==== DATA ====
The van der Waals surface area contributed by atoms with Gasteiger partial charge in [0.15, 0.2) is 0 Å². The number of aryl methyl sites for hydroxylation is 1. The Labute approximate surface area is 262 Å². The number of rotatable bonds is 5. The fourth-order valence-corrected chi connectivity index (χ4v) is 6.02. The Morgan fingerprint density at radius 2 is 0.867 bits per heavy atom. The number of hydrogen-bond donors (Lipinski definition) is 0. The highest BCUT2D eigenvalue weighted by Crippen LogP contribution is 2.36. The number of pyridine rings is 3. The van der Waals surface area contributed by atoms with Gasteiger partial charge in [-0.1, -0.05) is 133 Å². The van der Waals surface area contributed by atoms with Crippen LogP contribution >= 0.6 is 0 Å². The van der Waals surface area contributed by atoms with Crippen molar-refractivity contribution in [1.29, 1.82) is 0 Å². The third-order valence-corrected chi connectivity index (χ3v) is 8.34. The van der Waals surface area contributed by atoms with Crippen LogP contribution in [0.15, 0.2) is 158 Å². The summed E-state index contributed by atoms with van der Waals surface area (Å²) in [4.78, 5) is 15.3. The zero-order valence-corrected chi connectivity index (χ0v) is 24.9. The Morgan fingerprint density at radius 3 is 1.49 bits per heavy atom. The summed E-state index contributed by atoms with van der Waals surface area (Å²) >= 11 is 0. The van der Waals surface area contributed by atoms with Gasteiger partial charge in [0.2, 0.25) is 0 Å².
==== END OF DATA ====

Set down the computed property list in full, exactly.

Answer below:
The van der Waals surface area contributed by atoms with Gasteiger partial charge in [0.15, 0.2) is 0 Å². The number of aryl methyl sites for hydroxylation is 1. The Labute approximate surface area is 262 Å². The number of rotatable bonds is 5. The fourth-order valence-corrected chi connectivity index (χ4v) is 6.02. The Morgan fingerprint density at radius 2 is 0.867 bits per heavy atom. The number of hydrogen-bond donors (Lipinski definition) is 0. The highest BCUT2D eigenvalue weighted by Crippen LogP contribution is 2.36. The number of pyridine rings is 3. The van der Waals surface area contributed by atoms with Gasteiger partial charge in [-0.1, -0.05) is 133 Å². The van der Waals surface area contributed by atoms with Crippen LogP contribution >= 0.6 is 0 Å². The van der Waals surface area contributed by atoms with Crippen molar-refractivity contribution in [1.29, 1.82) is 0 Å². The third-order valence-corrected chi connectivity index (χ3v) is 8.34. The van der Waals surface area contributed by atoms with Crippen LogP contribution in [0.15, 0.2) is 158 Å². The summed E-state index contributed by atoms with van der Waals surface area (Å²) in [4.78, 5) is 15.3. The zero-order valence-corrected chi connectivity index (χ0v) is 24.9. The Morgan fingerprint density at radius 3 is 1.49 bits per heavy atom. The summed E-state index contributed by atoms with van der Waals surface area (Å²) >= 11 is 0. The van der Waals surface area contributed by atoms with Gasteiger partial charge in [0.2, 0.25) is 0 Å².